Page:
More than 100 leaders from across the Church representing the U.S. and Central Conferences gathered in Chicago from November 29-December 1 to envision and begin developing strategies for the Church to reach more people, younger people and more diverse people.
The Appreciative Inquiry Summit: Changing the Conversation on Race in the UMC, hosted by the General Commission on Religion and Race, engaged leaders throughout the Church in a process of discernment, visioning, and dialogue. The summit generated the initial design of concrete and dynamic initiatives. The collective initiatives focused on delivering measurable impact toward transforming the Church into a worldwide leader in connecting with and embodying diverse communities.
General Commission on Religion and Race General Secretary Erin Hawkins stated, “Our intent in gathering multiple voices, including those who have not been traditionally engaged with this work, was to throw the doors open and welcome everyone in. We are deeply focused on dramatically reinventing and transforming the work of the agency not just for GCORR’s sake, but for the sake of the Church, focusing attention throughout the Church on developing specific objectives and action plans that accomplish greater justice, equity and diversity at every level. ”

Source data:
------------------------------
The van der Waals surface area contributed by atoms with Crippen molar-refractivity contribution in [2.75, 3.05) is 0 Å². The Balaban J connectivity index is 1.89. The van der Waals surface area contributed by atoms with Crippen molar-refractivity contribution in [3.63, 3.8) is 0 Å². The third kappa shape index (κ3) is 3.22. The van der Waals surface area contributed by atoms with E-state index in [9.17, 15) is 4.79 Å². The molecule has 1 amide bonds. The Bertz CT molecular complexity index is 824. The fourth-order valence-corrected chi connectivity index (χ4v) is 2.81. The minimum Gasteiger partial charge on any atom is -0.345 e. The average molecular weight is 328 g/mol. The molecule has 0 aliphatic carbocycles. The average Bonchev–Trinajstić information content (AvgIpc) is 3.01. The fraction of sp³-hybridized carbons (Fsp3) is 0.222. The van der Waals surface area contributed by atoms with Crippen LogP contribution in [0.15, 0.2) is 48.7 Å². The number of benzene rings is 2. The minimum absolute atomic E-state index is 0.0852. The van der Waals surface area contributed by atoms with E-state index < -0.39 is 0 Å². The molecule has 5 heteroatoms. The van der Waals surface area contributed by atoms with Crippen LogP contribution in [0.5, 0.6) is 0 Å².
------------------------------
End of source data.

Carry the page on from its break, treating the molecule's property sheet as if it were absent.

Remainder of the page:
The meeting engaged seminarians, lay leaders, bishops, clergy, annual conference and general agency staff in transforming the work of GCORR and the entire Church as it relates to intercultural competency, institutional equity, and vital multicultural congregations. Participants included long-time advocates for racial equity and social justice within the Church as well as members historically not involved with GCORR but who care deeply about the future of the Church. Participants were challenged to lay out an aggressive vision for the full participation of diverse groups in the life of the Church and the development of relevant congregations and ministries that cross the boundaries of culture including but not limited to race, gender, language, sexual orientation, socioeconomic status, age and ability.
Summit participant and member of the Call to Action Team, Neil Alexander, offered this reflection about the session, “The questions that matter are how we will be faithful to the opportunity God has given United Methodists to bear witness to Scriptural and social holiness throughout the lands in such compelling, inviting and relevant ways that more people everywhere say, ‘Yes, send me!’ The folks gathered in Chicago answered vigorously, showing that we are eager to live up to and into our calling.”
Bishop Minerva Carcaño, President of the Board of GCORR commented, “The work that the General Commission on Religion and Race has been tasked with is greatly needed for growing vital congregations. We must be diligent in our efforts to reach more people, and to do so we must learn how to build authentic relationships with diverse communities in both the United States and in Central Conferences. The GCORR Board’s commitment is to help lead GCORR to be an active conduit of resources and support for the church in every place to do this work.”
Similar conversations will be planned throughout the quadrennium to engage more people. The initiatives generated through the summit will be formalized by GCORR and shared with the full body of the Church upon final development and approval of the GCORR board in February.